Jay and Lori Wince

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What’s your current position at your brewery, and how did you get started in the craft brewing industry?

Lori and I are the owners/brewers at Weasel Boy Brewing [in Zanesville, Ohio]. I started homebrewing in 1995 and in the early 2000s we started befriending and gaining practical knowledge of pub brewing from professional brewers in Columbus, Ohio. These guys really shared and taught us what was needed and what pitfalls to avoid. This would have been a lot harder without their valuable insight.

What’s new at Weasel Boy?

In September 2012 we opened our new pizza kitchen at the pub. We make our whole wheat beer-infused dough from scratch daily, source local produce and meats for toppings and salads, and prepare everything to order. It’s been a great addition to our beer. We also were honored with a gold medal at the 2012 GABF for our Anastasia Russian Imperial Stout, the second medal in two years for that beer!  We’re still buzzing about that.

What’s the best part of being a part of the craft brewing community?

Getting to know a lot of people who make the great beer that we enjoy and forming sometimes lifelong relationships with them. From the time we entered the homebrew community and now extending into the craft brewing industry, people have always been the biggest benefit to us. Brewing beer usually overrides all of the other interests and backgrounds of the people we meet. You always seem to be able to talk about beer and find some common ground even if politics, religion, and personal beliefs differ.

What do you like to do in your time away from the brewery?

We enjoy travel and when we do travel we like to hike and bike. We don’t get to do it as much as we would like, but that’s how it is when you own a brewpub, isn’t it?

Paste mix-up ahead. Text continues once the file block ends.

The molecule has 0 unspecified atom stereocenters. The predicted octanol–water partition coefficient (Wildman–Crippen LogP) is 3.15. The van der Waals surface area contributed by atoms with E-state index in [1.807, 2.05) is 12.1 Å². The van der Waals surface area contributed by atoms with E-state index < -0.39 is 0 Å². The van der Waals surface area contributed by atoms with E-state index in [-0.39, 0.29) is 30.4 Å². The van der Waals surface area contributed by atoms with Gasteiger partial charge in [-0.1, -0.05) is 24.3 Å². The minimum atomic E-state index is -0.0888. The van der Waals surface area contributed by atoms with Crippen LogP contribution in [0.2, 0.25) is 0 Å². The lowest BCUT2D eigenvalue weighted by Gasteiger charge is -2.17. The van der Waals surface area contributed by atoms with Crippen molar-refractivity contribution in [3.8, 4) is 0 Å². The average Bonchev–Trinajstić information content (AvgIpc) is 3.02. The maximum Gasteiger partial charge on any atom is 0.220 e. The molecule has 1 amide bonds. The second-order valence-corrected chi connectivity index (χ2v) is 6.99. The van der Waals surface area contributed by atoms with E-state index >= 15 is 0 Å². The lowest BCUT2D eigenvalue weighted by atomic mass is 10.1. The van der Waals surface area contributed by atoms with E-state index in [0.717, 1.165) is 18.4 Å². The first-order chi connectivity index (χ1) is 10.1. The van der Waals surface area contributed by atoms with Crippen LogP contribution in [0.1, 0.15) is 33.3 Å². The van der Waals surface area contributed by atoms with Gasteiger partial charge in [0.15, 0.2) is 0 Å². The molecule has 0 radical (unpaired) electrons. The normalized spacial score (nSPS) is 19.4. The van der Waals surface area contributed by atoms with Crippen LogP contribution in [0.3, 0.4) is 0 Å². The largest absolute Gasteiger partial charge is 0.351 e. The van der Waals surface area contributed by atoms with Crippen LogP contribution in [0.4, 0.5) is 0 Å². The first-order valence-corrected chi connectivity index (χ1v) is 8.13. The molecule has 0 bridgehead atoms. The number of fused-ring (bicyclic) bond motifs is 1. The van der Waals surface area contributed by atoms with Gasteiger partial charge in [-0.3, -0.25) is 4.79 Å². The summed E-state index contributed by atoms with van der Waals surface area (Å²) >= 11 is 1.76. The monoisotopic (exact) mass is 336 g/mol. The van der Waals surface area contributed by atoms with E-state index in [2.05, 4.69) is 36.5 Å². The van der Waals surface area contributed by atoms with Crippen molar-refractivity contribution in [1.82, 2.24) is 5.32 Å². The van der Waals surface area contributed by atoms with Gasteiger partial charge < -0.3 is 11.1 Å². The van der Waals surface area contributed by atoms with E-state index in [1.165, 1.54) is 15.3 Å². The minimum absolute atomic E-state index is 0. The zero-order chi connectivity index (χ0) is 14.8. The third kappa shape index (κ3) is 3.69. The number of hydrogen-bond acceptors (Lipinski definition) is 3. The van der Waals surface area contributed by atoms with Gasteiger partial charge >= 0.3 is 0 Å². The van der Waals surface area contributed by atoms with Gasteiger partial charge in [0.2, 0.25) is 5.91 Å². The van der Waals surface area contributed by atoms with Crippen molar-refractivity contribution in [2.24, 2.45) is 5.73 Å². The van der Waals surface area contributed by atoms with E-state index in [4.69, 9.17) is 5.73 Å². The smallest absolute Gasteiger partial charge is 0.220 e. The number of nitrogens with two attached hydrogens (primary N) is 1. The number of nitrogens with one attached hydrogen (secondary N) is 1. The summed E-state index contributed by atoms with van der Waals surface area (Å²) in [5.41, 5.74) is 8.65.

What’s your favorite food and beer pairing?

Lori without hesitation says both beer and chocolate, and beer and cheese pairings. I love a great spicy dish, Cajun, Indian, Thai, etc., with a balanced American pale ale or a roasty stout.

What’s your biggest accomplishment unrelated to your job?

Maintaining a great marriage for almost 24 years. We have been great partners in business and in life. We enjoy spending our time together and share a lot of the same interests outside of brewing. That’s a great accomplishment in our eyes.

What’s your favorite beer that your brewery does not produce?

I like most stouts and really gravitate toward the big-bodied and balanced foreign, oatmeal, and imperial styles. I like a lot of roast and chocolate in stouts and I don’t like them overly bitter. Bell’s Expedition is one that immediately comes to mind. Lori says hands down Bell’s Two Hearted and Three Floyds Alpha King. She’s a decidedly “bitter” woman.

What’s the most memorable travel destination at which you’ve had a chance to sample the local beer?

Without a doubt, Northern India. When we traveled to India in 2004, we searched out an indigenous Nepali beverage in the Himalayan region of Sikkim in the shadow of Kanchenjunga, the world’s third-highest mountain. It was millet-based and was spontaneously fermented moist with murcha, a mixture of yeasts, mold, and bacteria, for a number of days and then aged. You would then place the finished grain into a bamboo mug with a bamboo straw and pour boiling water over the mixture and allow it to steep for about 5 minutes. It was very bready and rich tasting, with a slight tartness and obviously not carbonated. It had a pretty fair alcoholic punch. As the vessel emptied you would then refill it with more hot water and repeat until the flavor and alcohol are spent. It is known as Tongba or Jaand. We enjoyed it a great deal.

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